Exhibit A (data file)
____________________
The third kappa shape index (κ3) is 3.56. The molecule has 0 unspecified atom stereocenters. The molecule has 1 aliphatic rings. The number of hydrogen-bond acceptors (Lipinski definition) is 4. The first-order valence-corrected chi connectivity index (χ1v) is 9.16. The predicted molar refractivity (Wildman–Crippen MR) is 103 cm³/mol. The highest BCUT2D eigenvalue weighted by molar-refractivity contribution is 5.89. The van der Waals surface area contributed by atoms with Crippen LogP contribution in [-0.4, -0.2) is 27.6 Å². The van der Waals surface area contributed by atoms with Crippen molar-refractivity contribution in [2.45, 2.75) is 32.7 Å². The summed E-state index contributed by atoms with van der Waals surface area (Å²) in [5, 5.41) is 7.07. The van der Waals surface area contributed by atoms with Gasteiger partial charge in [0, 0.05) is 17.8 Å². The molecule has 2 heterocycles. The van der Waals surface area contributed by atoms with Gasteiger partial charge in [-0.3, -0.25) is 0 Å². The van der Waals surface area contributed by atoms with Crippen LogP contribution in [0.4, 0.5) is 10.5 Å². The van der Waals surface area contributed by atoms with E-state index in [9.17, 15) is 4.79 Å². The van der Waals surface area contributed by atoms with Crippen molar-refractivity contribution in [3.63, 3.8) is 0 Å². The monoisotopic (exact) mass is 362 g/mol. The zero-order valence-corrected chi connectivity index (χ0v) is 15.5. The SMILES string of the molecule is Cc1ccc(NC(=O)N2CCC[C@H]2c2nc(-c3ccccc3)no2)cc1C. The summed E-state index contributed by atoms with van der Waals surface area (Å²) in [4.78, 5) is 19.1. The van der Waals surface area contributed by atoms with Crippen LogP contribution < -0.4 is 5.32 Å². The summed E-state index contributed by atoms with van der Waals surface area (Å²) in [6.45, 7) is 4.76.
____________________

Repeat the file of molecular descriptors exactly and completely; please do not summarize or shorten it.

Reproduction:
The third kappa shape index (κ3) is 3.56. The molecule has 0 unspecified atom stereocenters. The molecule has 1 aliphatic rings. The number of hydrogen-bond acceptors (Lipinski definition) is 4. The first-order valence-corrected chi connectivity index (χ1v) is 9.16. The predicted molar refractivity (Wildman–Crippen MR) is 103 cm³/mol. The highest BCUT2D eigenvalue weighted by molar-refractivity contribution is 5.89. The van der Waals surface area contributed by atoms with Crippen LogP contribution in [-0.4, -0.2) is 27.6 Å². The van der Waals surface area contributed by atoms with Crippen molar-refractivity contribution in [2.45, 2.75) is 32.7 Å². The summed E-state index contributed by atoms with van der Waals surface area (Å²) in [5, 5.41) is 7.07. The van der Waals surface area contributed by atoms with Gasteiger partial charge in [0, 0.05) is 17.8 Å². The molecule has 2 heterocycles. The van der Waals surface area contributed by atoms with Gasteiger partial charge in [-0.3, -0.25) is 0 Å². The van der Waals surface area contributed by atoms with Crippen LogP contribution in [0.4, 0.5) is 10.5 Å². The van der Waals surface area contributed by atoms with E-state index in [9.17, 15) is 4.79 Å². The van der Waals surface area contributed by atoms with Crippen molar-refractivity contribution in [3.63, 3.8) is 0 Å². The monoisotopic (exact) mass is 362 g/mol. The zero-order valence-corrected chi connectivity index (χ0v) is 15.5. The SMILES string of the molecule is Cc1ccc(NC(=O)N2CCC[C@H]2c2nc(-c3ccccc3)no2)cc1C. The summed E-state index contributed by atoms with van der Waals surface area (Å²) in [4.78, 5) is 19.1. The van der Waals surface area contributed by atoms with Crippen LogP contribution < -0.4 is 5.32 Å². The summed E-state index contributed by atoms with van der Waals surface area (Å²) in [6.45, 7) is 4.76.